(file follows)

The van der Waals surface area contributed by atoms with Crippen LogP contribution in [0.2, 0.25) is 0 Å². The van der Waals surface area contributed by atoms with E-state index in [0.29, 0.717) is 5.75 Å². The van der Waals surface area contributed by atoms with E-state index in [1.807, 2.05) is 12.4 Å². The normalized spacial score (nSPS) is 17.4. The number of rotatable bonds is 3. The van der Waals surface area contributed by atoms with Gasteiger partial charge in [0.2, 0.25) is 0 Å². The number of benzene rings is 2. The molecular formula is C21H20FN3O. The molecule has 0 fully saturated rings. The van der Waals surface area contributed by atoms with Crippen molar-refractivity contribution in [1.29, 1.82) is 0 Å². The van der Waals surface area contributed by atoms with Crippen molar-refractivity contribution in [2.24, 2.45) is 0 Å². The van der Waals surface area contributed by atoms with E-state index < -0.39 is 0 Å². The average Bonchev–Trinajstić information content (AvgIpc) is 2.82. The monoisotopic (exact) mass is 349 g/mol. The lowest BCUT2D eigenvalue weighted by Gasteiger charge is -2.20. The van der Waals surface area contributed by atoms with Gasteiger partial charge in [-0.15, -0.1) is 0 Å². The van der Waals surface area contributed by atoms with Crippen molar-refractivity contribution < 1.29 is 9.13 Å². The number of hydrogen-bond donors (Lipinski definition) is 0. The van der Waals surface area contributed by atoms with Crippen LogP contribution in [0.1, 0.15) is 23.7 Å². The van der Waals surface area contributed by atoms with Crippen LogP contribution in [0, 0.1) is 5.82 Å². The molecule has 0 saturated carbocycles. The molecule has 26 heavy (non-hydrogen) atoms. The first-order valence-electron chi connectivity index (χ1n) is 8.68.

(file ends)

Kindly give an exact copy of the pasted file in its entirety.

The van der Waals surface area contributed by atoms with Crippen LogP contribution in [0.2, 0.25) is 0 Å². The van der Waals surface area contributed by atoms with E-state index in [0.29, 0.717) is 5.75 Å². The van der Waals surface area contributed by atoms with E-state index in [1.807, 2.05) is 12.4 Å². The normalized spacial score (nSPS) is 17.4. The number of rotatable bonds is 3. The van der Waals surface area contributed by atoms with Gasteiger partial charge in [0.2, 0.25) is 0 Å². The number of benzene rings is 2. The molecular formula is C21H20FN3O. The molecule has 0 fully saturated rings. The van der Waals surface area contributed by atoms with Crippen molar-refractivity contribution in [1.29, 1.82) is 0 Å². The van der Waals surface area contributed by atoms with Crippen molar-refractivity contribution in [2.24, 2.45) is 0 Å². The van der Waals surface area contributed by atoms with E-state index < -0.39 is 0 Å². The average Bonchev–Trinajstić information content (AvgIpc) is 2.82. The monoisotopic (exact) mass is 349 g/mol. The lowest BCUT2D eigenvalue weighted by Gasteiger charge is -2.20. The van der Waals surface area contributed by atoms with Gasteiger partial charge in [-0.15, -0.1) is 0 Å². The van der Waals surface area contributed by atoms with Crippen molar-refractivity contribution < 1.29 is 9.13 Å². The number of hydrogen-bond donors (Lipinski definition) is 0. The van der Waals surface area contributed by atoms with Crippen LogP contribution in [0.1, 0.15) is 23.7 Å². The van der Waals surface area contributed by atoms with Crippen LogP contribution in [0, 0.1) is 5.82 Å². The molecule has 0 saturated carbocycles. The molecule has 26 heavy (non-hydrogen) atoms. The first-order valence-electron chi connectivity index (χ1n) is 8.68.